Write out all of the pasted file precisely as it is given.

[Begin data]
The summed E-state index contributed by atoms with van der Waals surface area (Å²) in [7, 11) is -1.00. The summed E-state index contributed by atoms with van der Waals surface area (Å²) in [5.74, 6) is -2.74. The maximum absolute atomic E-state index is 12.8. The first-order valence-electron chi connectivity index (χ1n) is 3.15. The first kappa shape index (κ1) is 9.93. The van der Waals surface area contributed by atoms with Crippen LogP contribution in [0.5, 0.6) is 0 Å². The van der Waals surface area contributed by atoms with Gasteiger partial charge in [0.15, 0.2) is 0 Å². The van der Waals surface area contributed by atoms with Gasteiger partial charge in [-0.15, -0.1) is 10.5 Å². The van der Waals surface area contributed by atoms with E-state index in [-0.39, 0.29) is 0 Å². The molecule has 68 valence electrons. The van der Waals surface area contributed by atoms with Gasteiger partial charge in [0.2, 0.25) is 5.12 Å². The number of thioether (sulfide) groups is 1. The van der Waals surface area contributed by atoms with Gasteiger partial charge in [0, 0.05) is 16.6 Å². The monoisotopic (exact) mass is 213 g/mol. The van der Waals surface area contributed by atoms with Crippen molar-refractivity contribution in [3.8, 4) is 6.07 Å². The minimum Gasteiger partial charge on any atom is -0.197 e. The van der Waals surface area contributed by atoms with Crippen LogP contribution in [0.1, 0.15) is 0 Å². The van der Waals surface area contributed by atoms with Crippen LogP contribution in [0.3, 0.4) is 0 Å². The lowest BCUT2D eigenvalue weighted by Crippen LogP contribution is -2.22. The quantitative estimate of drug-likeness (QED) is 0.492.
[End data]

The summed E-state index contributed by atoms with van der Waals surface area (Å²) in [7, 11) is -1.00. The summed E-state index contributed by atoms with van der Waals surface area (Å²) in [5.74, 6) is -2.74. The maximum absolute atomic E-state index is 12.8. The first-order valence-electron chi connectivity index (χ1n) is 3.15. The first kappa shape index (κ1) is 9.93. The van der Waals surface area contributed by atoms with Crippen LogP contribution in [0.5, 0.6) is 0 Å². The van der Waals surface area contributed by atoms with Gasteiger partial charge in [0.15, 0.2) is 0 Å². The van der Waals surface area contributed by atoms with Gasteiger partial charge in [-0.15, -0.1) is 10.5 Å². The van der Waals surface area contributed by atoms with E-state index in [-0.39, 0.29) is 0 Å². The molecule has 68 valence electrons. The van der Waals surface area contributed by atoms with Gasteiger partial charge in [0.2, 0.25) is 5.12 Å². The number of thioether (sulfide) groups is 1. The van der Waals surface area contributed by atoms with Gasteiger partial charge in [0, 0.05) is 16.6 Å². The monoisotopic (exact) mass is 213 g/mol. The van der Waals surface area contributed by atoms with Crippen molar-refractivity contribution in [3.8, 4) is 6.07 Å². The minimum Gasteiger partial charge on any atom is -0.197 e. The van der Waals surface area contributed by atoms with Crippen LogP contribution in [0.1, 0.15) is 0 Å². The van der Waals surface area contributed by atoms with Crippen LogP contribution in [0.3, 0.4) is 0 Å². The lowest BCUT2D eigenvalue weighted by Crippen LogP contribution is -2.22. The quantitative estimate of drug-likeness (QED) is 0.492.